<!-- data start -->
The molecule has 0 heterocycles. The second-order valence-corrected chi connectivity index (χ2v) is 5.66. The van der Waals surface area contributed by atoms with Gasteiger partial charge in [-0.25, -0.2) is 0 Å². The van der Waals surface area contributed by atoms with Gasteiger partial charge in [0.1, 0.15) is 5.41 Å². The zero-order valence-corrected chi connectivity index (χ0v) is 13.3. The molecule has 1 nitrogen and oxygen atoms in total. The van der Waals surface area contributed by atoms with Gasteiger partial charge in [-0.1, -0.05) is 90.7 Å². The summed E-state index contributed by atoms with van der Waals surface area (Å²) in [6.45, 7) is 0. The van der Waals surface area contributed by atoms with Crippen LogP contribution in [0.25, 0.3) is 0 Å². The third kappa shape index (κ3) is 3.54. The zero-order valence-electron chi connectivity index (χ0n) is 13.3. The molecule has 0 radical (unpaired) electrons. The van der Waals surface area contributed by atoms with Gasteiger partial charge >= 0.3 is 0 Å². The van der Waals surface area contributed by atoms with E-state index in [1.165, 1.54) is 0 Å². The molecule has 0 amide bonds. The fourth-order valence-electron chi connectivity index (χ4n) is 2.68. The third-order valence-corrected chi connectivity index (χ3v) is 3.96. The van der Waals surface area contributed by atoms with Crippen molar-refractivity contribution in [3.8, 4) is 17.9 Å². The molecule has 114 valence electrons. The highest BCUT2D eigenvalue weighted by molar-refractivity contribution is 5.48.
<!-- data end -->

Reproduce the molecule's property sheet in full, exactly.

The molecule has 0 heterocycles. The second-order valence-corrected chi connectivity index (χ2v) is 5.66. The van der Waals surface area contributed by atoms with Gasteiger partial charge in [-0.25, -0.2) is 0 Å². The van der Waals surface area contributed by atoms with Gasteiger partial charge in [0.1, 0.15) is 5.41 Å². The zero-order valence-corrected chi connectivity index (χ0v) is 13.3. The molecule has 1 nitrogen and oxygen atoms in total. The van der Waals surface area contributed by atoms with Gasteiger partial charge in [-0.1, -0.05) is 90.7 Å². The summed E-state index contributed by atoms with van der Waals surface area (Å²) in [6.45, 7) is 0. The van der Waals surface area contributed by atoms with Crippen LogP contribution in [0.25, 0.3) is 0 Å². The third kappa shape index (κ3) is 3.54. The zero-order valence-electron chi connectivity index (χ0n) is 13.3. The molecule has 0 radical (unpaired) electrons. The van der Waals surface area contributed by atoms with Gasteiger partial charge >= 0.3 is 0 Å². The van der Waals surface area contributed by atoms with E-state index in [1.165, 1.54) is 0 Å². The molecule has 0 amide bonds. The fourth-order valence-electron chi connectivity index (χ4n) is 2.68. The third-order valence-corrected chi connectivity index (χ3v) is 3.96. The van der Waals surface area contributed by atoms with Crippen molar-refractivity contribution in [3.8, 4) is 17.9 Å². The molecule has 114 valence electrons. The highest BCUT2D eigenvalue weighted by molar-refractivity contribution is 5.48.